Joel Klein, former New York City schools system chancellor, and Condoleezza Rice, Secretary of State under President G.W. Bush, head a task force whose report warns American schools need to improve or put the nation’s economic prosperity and security at risk.
“The dominant power of the 21st century will depend on human capital,” it said. “The failure to produce that capital will undermine American security.”
The State Department and various intelligence agencies now face critical shortfalls in foreign language speakers and that science, defense and aerospace are suffering from a worsening lack of skilled workers.
One in four students fails to graduate from high school in four years.
Too many Americans are deficient in both global awareness and knowledge that is “essential for understanding America’s allies and its adversaries,” the report concludes.
“Leaving large swaths of the population unprepared also threatens to divide Americans and undermines the country’s cohesion, confidence, and ability to serve as a global leader,” the report said.
While the Obama administration has been increasing federal control of standards in education and driving reforms through financial incentives and grants, the report states the pace of improvement isn’t enough and must accelerate. Rice notes that the rest of the world isn’t standing idly by while America discusses education reform and the longer the process takes to stem the leakage of American skill base the further the country risks falling behind.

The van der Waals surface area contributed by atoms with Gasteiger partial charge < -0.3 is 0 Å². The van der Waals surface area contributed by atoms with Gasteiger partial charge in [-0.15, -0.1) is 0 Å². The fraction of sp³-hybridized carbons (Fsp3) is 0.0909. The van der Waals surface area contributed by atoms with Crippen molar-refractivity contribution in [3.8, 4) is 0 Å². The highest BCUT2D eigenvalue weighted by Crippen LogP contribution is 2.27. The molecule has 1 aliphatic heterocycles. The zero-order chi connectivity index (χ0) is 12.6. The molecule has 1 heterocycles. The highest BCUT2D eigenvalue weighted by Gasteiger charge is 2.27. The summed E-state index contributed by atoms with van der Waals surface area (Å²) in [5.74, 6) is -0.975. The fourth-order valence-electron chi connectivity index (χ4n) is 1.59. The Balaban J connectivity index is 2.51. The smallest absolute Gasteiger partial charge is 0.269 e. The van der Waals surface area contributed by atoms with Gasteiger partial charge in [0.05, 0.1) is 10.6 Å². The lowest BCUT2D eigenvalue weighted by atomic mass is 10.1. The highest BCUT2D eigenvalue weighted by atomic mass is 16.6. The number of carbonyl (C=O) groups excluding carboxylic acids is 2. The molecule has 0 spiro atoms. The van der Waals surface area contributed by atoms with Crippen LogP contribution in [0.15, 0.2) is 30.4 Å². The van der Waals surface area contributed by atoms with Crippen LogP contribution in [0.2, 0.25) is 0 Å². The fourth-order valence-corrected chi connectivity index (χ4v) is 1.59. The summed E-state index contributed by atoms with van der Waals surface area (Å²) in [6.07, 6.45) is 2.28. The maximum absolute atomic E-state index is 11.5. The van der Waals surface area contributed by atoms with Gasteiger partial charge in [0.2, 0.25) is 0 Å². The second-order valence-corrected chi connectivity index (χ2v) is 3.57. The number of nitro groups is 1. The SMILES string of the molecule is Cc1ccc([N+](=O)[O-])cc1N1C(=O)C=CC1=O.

The panel makes three main recommendations:
—Adopt and expand the common core initiative to include skill sets critical to national security such as science, technology and foreign languages;
—Structural changes to provide students with more choices in where they can go to school, so many students aren’t stuck in underperforming schools;
—A national security readiness audit, prepared by governors working with the federal government, that can be used to judge whether schools are meeting national expectations in education.
An interview of with co-head of the task force Joel Klein by the Council on Foreign Relations highlights the key failings which he feels impact national security the most: a dwindling of qualified American workers, a reduced pool of citizens intellectually capable of military service, and shortfalls in the graduates with foreign language proficiency.
The task force consisted of 30 members with diverse backgrounds in areas such as foreign affair, international issues and education.